We also reviewed the SPCs for pabrinex, hydroxocobalamin and acetylcysteine. The SPC for pabrinex stated that it was indicated for rapid therapy of severe depletion or malabsorption of the water soluble vitamins B and C: particularly in alcoholism; after acute infections; post-operatively; in psychiatric states; and that it was also used to maintain levels of vitamin B and C in patients on chronic intermittent haemodialysis. The SPC for hydroxocobalamin stated that it was indicated for: the treatment of Addison pernicious anaemia; prophylaxis and treatment of other macrocytic anaemias associated with vitamin B12 deficiency; treatment of tobacco amblyopia; and treatment of Leber’s optic atrophy.
The SPC for acetylcysteine stated that it was indicated for the treatment of paracetamol overdose in patients. None of those medicinal products were therefore indicated for the prevention or treatment of coronavirus/COVID-19 and it was therefore not permissible to make the medicinal claim in the ad based on the inclusion of pabrinex, hydroxocobalamin or acetylcysteine in the Megaboost drip.
We noted that small print in the footer of the web page included the text “These products are not intended to diagnose, treat, cure or prevent any disease. The material on this website is provided for informational purposes only and is not medical advice …”. We considered that this text did not ameliorate or negate the medicinal claim made in relation to the Megaboost drip. The ad included a medicinal claim that the Megaboost drip and the vitamin C in it could help to prevent people from catching coronavirus/COVID-19. However, the Megaboost drip was not a licensed medicine and the licensed medicines contained in it were not indicated for the prevention or treatment of coronavirus/COVID-19.
We concluded the ad therefore breached the Code. The ad breached CAP Code (Edition 12) rules
Objective claims must be backed by evidence, if relevant consisting of trials conducted on people. Substantiation will be assessed on the basis of the available scientific knowledge.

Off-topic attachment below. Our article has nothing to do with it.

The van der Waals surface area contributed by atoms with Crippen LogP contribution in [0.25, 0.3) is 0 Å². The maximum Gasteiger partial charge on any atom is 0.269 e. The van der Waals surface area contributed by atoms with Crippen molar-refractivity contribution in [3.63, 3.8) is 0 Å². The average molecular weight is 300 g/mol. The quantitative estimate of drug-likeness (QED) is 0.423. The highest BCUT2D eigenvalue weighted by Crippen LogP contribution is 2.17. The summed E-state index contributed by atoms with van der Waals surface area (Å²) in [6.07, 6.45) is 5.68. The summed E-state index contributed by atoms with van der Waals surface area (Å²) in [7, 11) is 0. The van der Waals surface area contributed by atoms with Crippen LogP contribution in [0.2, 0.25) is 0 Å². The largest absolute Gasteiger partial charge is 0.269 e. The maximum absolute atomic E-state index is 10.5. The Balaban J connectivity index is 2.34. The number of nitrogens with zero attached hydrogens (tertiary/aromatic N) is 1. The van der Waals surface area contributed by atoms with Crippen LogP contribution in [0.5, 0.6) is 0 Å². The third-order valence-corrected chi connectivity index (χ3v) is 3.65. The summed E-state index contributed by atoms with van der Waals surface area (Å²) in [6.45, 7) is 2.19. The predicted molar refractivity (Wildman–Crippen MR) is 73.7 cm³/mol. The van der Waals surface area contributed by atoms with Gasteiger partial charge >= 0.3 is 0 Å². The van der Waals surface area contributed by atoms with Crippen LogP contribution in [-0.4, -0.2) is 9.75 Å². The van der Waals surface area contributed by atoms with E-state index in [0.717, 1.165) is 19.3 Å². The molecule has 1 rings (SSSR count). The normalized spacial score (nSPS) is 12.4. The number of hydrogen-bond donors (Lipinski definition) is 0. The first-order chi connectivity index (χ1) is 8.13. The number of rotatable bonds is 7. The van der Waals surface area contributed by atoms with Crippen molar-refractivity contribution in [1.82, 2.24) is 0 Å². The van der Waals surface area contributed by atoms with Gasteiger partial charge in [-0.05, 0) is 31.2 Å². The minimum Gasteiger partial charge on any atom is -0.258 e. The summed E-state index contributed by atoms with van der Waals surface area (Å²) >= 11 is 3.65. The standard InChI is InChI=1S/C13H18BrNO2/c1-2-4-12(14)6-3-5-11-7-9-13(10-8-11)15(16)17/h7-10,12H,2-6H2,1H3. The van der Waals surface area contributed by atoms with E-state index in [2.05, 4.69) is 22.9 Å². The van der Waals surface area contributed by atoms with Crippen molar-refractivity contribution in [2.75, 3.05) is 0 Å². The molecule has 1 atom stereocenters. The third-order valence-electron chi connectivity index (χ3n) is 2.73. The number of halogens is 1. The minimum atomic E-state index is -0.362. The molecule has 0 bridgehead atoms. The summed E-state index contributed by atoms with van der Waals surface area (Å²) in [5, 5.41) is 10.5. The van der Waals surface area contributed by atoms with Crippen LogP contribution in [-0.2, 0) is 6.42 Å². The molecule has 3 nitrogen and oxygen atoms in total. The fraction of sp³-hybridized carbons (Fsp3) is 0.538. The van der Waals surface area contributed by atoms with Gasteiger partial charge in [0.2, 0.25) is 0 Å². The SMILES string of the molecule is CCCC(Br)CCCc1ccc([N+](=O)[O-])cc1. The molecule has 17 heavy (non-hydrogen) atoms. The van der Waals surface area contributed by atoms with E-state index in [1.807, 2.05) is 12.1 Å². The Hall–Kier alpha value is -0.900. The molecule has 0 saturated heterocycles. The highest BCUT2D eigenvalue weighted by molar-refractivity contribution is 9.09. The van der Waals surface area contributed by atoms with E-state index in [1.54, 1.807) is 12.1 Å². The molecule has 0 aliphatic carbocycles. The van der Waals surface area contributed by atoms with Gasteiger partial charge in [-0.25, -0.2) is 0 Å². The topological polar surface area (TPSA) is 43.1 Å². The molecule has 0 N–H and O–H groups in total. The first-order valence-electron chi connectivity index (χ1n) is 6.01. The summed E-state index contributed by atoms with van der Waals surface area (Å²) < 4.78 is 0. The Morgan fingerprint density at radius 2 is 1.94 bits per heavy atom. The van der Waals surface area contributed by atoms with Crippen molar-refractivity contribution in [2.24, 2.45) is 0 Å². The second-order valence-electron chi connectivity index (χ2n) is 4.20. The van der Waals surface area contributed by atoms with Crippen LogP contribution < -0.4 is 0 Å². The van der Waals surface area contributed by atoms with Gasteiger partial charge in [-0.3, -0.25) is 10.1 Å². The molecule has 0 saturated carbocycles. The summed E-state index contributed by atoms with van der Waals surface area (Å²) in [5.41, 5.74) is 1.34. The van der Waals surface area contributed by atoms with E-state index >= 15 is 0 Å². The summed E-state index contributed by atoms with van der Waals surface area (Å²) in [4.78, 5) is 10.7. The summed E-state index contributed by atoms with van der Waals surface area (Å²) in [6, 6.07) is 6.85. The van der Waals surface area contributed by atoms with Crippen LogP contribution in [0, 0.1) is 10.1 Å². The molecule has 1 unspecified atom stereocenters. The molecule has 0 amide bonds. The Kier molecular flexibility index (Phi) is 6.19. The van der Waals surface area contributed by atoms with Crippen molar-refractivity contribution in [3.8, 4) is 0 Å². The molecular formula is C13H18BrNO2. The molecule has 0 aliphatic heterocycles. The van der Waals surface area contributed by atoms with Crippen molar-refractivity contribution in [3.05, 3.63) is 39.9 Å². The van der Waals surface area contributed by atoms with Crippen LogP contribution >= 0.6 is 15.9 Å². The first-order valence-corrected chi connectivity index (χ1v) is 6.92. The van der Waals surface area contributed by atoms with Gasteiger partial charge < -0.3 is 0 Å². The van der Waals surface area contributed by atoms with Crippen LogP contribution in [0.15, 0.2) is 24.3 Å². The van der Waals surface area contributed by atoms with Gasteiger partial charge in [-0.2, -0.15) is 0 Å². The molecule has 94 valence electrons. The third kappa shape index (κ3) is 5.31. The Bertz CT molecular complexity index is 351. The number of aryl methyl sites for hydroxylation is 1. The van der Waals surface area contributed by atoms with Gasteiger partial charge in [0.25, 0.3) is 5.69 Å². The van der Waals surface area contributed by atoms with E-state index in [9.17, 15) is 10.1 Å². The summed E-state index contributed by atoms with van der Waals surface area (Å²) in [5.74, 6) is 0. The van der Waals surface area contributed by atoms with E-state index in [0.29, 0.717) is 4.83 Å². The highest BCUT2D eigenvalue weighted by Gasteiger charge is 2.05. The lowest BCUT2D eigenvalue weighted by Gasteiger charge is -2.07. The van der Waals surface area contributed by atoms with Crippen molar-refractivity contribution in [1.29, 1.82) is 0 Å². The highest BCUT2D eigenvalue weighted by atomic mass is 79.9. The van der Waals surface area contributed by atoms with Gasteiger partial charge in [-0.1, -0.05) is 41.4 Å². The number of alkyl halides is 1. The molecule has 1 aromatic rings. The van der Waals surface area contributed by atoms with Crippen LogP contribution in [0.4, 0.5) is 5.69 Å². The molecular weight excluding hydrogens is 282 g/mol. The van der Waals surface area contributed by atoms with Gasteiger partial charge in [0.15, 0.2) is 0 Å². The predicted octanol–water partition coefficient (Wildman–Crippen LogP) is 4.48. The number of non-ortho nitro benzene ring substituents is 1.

Medicinal or medical claims and indications may be made for a medicinal product that is licensed by the MHRA, VMD or under the auspices of the EMA, or for a CE-marked medical device. A medicinal claim is a claim that a product or its constituent(s) can be used with a view to making a medical diagnosis or can treat or prevent disease, including an injury, ailment or adverse condition, whether of body or mind, in human beings.
Secondary medicinal claims made for cosmetic products as defined in the appropriate European legislation must be backed by evidence. These are limited to any preventative action of the product and may not include claims to treat disease. and 12.11 12.11 Medicines must have a licence from the MHRA, VMD or under the auspices of the EMA before they are marketed. Marketing communications for medicines must conform with the licence and the product's summary of product characteristics. For the avoidance of doubt, by conforming with the product's indicated use, a marketing communication would not breach rule 12.2.
Marketing communications must not suggest that a product is "special" or "different" because it has been granted a licence by the MHRA, VMD or under the auspices of the EMA. (Medicines, medical devices, health-related products and beauty products).
The ad must not appear again in the form complained of. We told REVIV UK Ltd to remove medicinal claims for unlicensed products from their advertising and not to use them in future. We also told them to remove medicinal claims for licensed products that were not in conformity with the products’ marketing authorisation from their advertising and not to use them in future. These included stated or implied claims that their IV drips, or their constituent ingredients, could prevent or treat coronavirus/COVID-19.